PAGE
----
I finished Blink before going to bed last night. I began thinking about whether blind grading of my students would be a good idea. One of the major themes of the book is that the more information we have, the worse our decisions become, at least when it comes to big decisions. Gladwell talks in depth about behind-the-screens auditions for different symphonies helping the maestros get better musicians because they are less focused on the visual aspects of the musicians’ playing or perceptions of how different genders play different instruments. This discussion harkened back to ye old law school days where in the larger classes, particularly in the first year, the exams were graded by number, and the professor did not know who was who until grades were entered. I began thinking about how my grading system of knowing students is both a positive and a negative for students. I tend to compensate for my personal feelings by doing the direct opposite of how I feel about them. In other words, if I really like you, I’m probably harder on you than if I don’t really like you. However, with writing and wanting to help students overcome their individual issues, this technque might not help them. Students’ personalities are one of the aspects of teaching I enjoy most. I enjoy getting to know the students and watching them grow over the course of the semester. I wonder, however, if I do any of them a disservice by getting to know them so well. I try to be as objective as possible. I have set standards for what I use as a grading system. I follow it as best I can. I weigh the aspects of their papers and usually give them the benefit of the doubt. For example, if 5 of the criteria for a C are met and 4 for a B, the student will end up with a C+. I try to keep things as mathematical as possible which is odd since I am not a math person whatsoever. I try to be as fair as possible, especially since writing can be viewed as extremely subjective and since I always hated that part of it when I was a student. However, do my personal feelings or the information I’ve gathered from students in class get in the way? According to Gladwell, most likely they do, at least subconsciously. How can I keep these from getting in the way? Should I perhaps employ, at least for the shorter papers, some form of anonymity? Should I try to get them to put their names on the last page of the paper instead of at the beginning so that I am truly grading each paper on its own merit without knowing who it is? Should I just resign myself to the fact that life isn’t fair, and I can’t always be fair? I can’t change it for this semester. I may talk to some other teachers I know both in and out of school. However, the impact of my subconscious on something potentially life-changing for my students is beginning to concern me. In the alternative, maybe I’m just overthinking things. Anyone with any ideas would be welcome to help me work through this logic problem.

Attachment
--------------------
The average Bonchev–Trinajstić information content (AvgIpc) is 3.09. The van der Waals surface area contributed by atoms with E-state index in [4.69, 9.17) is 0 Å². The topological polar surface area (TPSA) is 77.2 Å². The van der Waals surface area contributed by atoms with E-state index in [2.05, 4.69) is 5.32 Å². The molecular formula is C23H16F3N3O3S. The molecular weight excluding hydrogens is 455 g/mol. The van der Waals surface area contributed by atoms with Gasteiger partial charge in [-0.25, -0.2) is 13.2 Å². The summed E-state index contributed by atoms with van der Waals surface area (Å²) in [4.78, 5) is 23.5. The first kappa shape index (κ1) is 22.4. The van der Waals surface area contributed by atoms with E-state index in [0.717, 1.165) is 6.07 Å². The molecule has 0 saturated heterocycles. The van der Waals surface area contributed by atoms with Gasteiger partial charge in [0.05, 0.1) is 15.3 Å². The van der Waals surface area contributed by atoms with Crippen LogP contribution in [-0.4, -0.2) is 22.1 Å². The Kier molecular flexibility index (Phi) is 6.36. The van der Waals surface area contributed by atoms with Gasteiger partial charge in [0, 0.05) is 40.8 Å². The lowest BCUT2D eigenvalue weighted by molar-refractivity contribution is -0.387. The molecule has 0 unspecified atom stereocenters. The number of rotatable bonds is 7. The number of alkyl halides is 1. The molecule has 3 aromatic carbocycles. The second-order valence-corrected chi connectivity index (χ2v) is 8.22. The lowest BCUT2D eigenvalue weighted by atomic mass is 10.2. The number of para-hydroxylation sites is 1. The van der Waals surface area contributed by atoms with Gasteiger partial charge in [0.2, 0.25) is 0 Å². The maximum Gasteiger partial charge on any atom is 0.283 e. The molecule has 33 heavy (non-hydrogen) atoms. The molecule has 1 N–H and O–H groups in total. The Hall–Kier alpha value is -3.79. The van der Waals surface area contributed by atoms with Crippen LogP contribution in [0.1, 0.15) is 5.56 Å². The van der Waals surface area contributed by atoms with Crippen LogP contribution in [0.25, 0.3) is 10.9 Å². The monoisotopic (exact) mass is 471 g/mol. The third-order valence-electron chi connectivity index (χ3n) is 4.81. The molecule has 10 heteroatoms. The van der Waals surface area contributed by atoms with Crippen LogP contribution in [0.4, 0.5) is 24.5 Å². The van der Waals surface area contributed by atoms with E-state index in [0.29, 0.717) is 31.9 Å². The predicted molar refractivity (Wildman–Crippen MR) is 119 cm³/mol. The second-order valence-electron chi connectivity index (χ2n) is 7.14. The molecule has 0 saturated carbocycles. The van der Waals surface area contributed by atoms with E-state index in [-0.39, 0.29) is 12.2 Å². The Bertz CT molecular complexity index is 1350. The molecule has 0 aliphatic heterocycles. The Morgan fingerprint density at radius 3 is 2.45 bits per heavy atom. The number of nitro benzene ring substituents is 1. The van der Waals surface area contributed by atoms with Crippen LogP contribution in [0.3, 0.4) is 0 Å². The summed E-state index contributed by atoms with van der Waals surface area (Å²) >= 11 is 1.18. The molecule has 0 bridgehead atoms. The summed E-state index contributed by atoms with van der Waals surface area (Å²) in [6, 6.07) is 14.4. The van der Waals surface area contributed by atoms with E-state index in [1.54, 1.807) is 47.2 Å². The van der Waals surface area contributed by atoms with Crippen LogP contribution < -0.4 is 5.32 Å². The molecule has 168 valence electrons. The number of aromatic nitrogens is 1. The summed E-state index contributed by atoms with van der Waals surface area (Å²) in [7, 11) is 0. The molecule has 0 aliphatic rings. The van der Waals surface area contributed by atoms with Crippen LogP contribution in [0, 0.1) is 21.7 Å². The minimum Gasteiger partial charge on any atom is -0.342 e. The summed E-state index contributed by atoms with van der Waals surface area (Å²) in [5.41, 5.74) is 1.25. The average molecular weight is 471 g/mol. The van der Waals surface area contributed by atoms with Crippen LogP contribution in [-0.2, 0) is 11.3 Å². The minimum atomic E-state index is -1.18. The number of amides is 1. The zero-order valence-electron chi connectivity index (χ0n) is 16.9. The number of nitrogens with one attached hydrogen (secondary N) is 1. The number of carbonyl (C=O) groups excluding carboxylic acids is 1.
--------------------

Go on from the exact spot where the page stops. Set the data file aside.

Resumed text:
Now that I’ve decided to solve yet another of the mysteries of the universe, since today is a perfect football Sunday, I should go watch my fantasy teams lose on a beautiful Autum day.